From traditional big names of Indian industry like Ratan Tata and Kumar Mangalam Birla to the new gurus of information technology – Nandan Nilekani and Azim Premji, all the way to the champions of the entertainment and telecom sectors – Sunil Bharati Mittal, Subhash Chandra and Rajeev Chandrasekhar, Men of Steel chronicles the life and times of these great business barons
“If your creation can’t outlive you, then you have failed.” These are quotes one can’t find in revenue charts, business models and profit graphs. Veteran journalist/columnist Vir Sanghvi has managed to get these candid thoughts from some of India’s biggest industry tycoons. From traditional big names of Indian industry like Ratan Tata and Kumar Mangalam Birla to the new gurus of information technology – Nandan Nilekani and Azim Premji, all the way to the champions of the entertainment and telecom sectors – Sunil Bharati Mittal, Subhash Chandra and Rajeev Chandrasekhar, Men of Steel chronicles the life and times of these great business barons. Apart from portraying the humane side of these business-oriented brains, the book takes a look at general perceptions and realities about these individuals. These people, who are fuelling new India’s leap into the 21st century, are also faces behind the great story of hard work and strife. Essential to the depth of these profiles is that all these men sat down and poured their hearts out to Vir Sanghvi, about their hopes, their dreams and their heartbreaks. Stories of these men have been contoured based on direct information from the men of steel themselves.
Vir Sanghvi clearly puts substance over style. His journalistic wisdom comes through in the piece about Vijay Mallya where he expertly narrates the ‘success’ story but sounds doubtful about Kingfisher airlines’ strategy. He describes the business ethics employed by several business heads of varied disciplines without dwelling into the complex details of their businesses. Because of this one does not need knowledge of the telecom sector to read the conversation with Sunil Mittal. This stands out as the biggest advantage of this book. It is targeted for a wide audience. Apart from business, it is informative and also throws light on the relationship of a brand with its owner. Many brands have become a part of our routine vocabulary but we are unaware of the owner or the company who owns it. This book will give readers know-how of brands like Bombay Dyeing, Britannia, Kingfisher, etc. Furthermore, the flow of book is systematic. The language is lucid. This will enable a whole new range of readers to get involved.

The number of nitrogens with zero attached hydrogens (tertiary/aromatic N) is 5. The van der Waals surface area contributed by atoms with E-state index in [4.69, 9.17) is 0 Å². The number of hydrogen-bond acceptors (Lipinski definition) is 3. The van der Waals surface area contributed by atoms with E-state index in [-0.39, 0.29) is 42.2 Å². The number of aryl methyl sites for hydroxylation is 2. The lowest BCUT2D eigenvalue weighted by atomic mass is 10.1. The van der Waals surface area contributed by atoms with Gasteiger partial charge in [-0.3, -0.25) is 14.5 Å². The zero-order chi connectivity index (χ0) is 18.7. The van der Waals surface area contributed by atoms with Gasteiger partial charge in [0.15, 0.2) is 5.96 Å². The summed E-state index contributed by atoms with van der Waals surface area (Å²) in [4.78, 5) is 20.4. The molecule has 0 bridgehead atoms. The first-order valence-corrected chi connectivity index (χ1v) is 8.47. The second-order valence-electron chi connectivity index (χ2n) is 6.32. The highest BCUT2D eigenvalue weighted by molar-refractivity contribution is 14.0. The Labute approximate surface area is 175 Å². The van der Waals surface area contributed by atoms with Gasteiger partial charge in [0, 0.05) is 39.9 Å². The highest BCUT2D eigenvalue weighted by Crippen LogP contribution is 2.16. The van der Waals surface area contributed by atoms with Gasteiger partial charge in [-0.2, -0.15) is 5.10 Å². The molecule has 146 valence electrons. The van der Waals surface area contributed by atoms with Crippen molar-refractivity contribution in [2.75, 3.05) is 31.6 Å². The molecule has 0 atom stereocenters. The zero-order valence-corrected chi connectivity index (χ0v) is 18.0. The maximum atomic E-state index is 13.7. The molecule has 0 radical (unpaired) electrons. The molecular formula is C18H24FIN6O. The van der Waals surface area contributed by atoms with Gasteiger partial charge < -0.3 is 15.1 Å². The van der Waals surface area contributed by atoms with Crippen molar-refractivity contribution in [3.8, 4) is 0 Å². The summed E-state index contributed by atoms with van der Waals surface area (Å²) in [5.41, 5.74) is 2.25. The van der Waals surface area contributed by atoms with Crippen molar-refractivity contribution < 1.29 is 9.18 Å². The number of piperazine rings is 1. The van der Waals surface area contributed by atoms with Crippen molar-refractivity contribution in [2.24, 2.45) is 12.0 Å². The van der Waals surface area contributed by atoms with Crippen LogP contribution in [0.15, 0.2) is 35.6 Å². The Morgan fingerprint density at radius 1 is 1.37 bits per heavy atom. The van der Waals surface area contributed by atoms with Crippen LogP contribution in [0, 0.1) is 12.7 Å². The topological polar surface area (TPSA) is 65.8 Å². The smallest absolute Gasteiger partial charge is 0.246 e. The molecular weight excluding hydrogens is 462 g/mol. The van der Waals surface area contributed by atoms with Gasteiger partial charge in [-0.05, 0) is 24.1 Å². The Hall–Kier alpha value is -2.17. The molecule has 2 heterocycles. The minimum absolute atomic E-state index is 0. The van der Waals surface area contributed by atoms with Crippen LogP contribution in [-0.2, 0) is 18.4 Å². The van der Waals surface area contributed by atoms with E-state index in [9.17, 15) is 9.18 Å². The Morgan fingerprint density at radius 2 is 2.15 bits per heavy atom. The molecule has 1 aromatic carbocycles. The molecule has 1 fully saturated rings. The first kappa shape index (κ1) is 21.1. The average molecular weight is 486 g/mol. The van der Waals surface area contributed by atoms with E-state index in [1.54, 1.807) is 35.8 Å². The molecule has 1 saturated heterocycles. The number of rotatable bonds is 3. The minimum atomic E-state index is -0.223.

Throughout the book, Sanghvi has very generously offered us snippets of information like anecdotes, life lessons, etc. He digs into the conception that Infosys came up as an answer to North Indian businesses of that time by South Indian Brahmins. He also finds out on the transformation of the very average Nandan Nilekani to the business leader of today.
It is thought-provoking to know how Kumar Mangalam Birla transformed the Birla legacy so radically. Readers also get to know of admissions like, Subhash Chandra’s distinctive tuft of white hair which he says, developed overnight due to stress and tension when one of his partners stepped back from a deal during the final stage, which he is not insecure about to tell in an interview.
Azim Premji comes across as a multifaceted man who operates on several cerebral levels simultaneously and in like in Sanghvi’s words, “you only really get to core of the onion when you have finished peeling off the layers.”
The successful business of Sunil ’Bharati’ Mittal closed overnight due to government policy changes and the so called ’influence of the big boys’, yet he is satisfied to consider it as divine intervention. Lesson learnt is “sometimes it is good to hang on and wait for the tides to turn.”
In the story on Bikki Oberoi, way back in 60’s and 70’s, Hilton refused to give the Oberoi group of hotels its brand name considering that it will denigrate Hilton’s value, and later in mid 2000’s Oberoi is associated with Hilton but are careful to not to associate Hilton with their luxury hotels as this would weaken Oberoi’s luxury brand image. It is truly a turnaround story of how India Inc. has indeed arrived.
Rajeev Chandrasekhar, former CEO and Chairman of BPL Mobile, shows people that an INTEL geek and pioneer of electronic revolution who became one of the biggest operator in the cell phone business without paying any significant bribes too became a victim of corporate sabotage. He aptly demonstrates how so many factors crucial in the running of a business enterprise can indeed be a matter of luck.
Uday Kotak’s (of the Kotak Group) secret for success has more to do with outliving what you’ve created rather than making the money.
What is common in most of these success cases is that all of them have had their shares of problems, challenges and fears. But they chose to persevere. Most of them have fought against corruption and bureaucracy in this country and won over all odds. Hence most of them are self-made men.
These barons who are leading us as a pack into the 21st century are also the ones who make a huge difference to the masses. By prioritizing generation of employment these businesses can actually offer millions of citizens a chance to put food on their tables. Creating employment at different levels is also something that helps curb brain drain. The government should also work towards providing a conducive environment for businesses to grow. If corporates, the government and its people start growing collaterally, a developed India is not a far-thought.